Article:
When the oral arguments were being made for ObamaCare, I made the observation that Solicitor General Donald Verrilli sounded like a man trying to defend arguments he really didn’t believe in. Add to that the fact that they were weak arguments and you have a man facing the Supreme Court who sounded like he was in over his head.
Verrilli had another such day yesterday, as John Hinderaker at Powerline notes. This time the court was hearing arguments about the Arizona immigration law. Hinderaker reviewed the transcript of Verilli’s arguments and concluded, “the problem was not with Verrilli but rather with the quality of the arguments that he was required to make by his client, the Obama administration.”
JUSTICE KENNEDY: So you’re saying the government has a legitimate interest in not enforcing its laws?
GENERAL VERRILLI: No. We have a legitimate interest in enforcing the law, of course, but it needs to be — but these — this Court has said over and over again, has recognized that the — the balance of interest that has to be achieved in enforcing the — the immigration laws is exceedingly delicate and complex, and it involves consideration of foreign relations, it involves humanitarian concerns, and it also involves public order and public –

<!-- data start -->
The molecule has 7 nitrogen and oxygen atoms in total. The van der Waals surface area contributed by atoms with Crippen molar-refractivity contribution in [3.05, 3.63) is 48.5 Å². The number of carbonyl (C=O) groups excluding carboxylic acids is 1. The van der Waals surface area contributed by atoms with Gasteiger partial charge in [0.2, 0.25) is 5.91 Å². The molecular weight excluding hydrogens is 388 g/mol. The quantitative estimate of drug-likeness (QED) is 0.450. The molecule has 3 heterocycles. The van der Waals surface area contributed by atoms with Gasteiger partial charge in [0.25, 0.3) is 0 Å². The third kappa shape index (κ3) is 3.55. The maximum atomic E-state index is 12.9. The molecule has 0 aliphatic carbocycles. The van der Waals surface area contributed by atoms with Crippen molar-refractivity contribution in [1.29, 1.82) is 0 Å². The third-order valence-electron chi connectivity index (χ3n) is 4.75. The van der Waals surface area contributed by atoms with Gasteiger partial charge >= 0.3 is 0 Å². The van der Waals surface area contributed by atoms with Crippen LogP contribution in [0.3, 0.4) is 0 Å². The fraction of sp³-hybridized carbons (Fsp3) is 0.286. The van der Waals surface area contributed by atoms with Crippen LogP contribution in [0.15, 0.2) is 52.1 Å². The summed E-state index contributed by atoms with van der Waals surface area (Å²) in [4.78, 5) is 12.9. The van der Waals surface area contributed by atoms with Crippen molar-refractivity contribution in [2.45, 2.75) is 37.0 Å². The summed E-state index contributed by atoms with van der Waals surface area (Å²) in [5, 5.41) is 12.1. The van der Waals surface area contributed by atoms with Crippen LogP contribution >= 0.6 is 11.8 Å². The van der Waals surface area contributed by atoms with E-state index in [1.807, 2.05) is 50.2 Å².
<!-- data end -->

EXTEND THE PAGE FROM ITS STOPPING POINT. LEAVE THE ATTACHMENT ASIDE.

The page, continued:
Hinderaker calls the response “incoherent”. Scalia follows up:
JUSTICE SCALIA: So we have to — we have to enforce our laws in a manner that will please Mexico. Is that what you’re saying?
GENERAL VERRILLI: No, Your Honor, but what — no, Your Honor, I’m not saying that –
JUSTICE SCALIA: Sounded like what you were saying.
That’s pretty pointed…
The article continues at The Conservatory.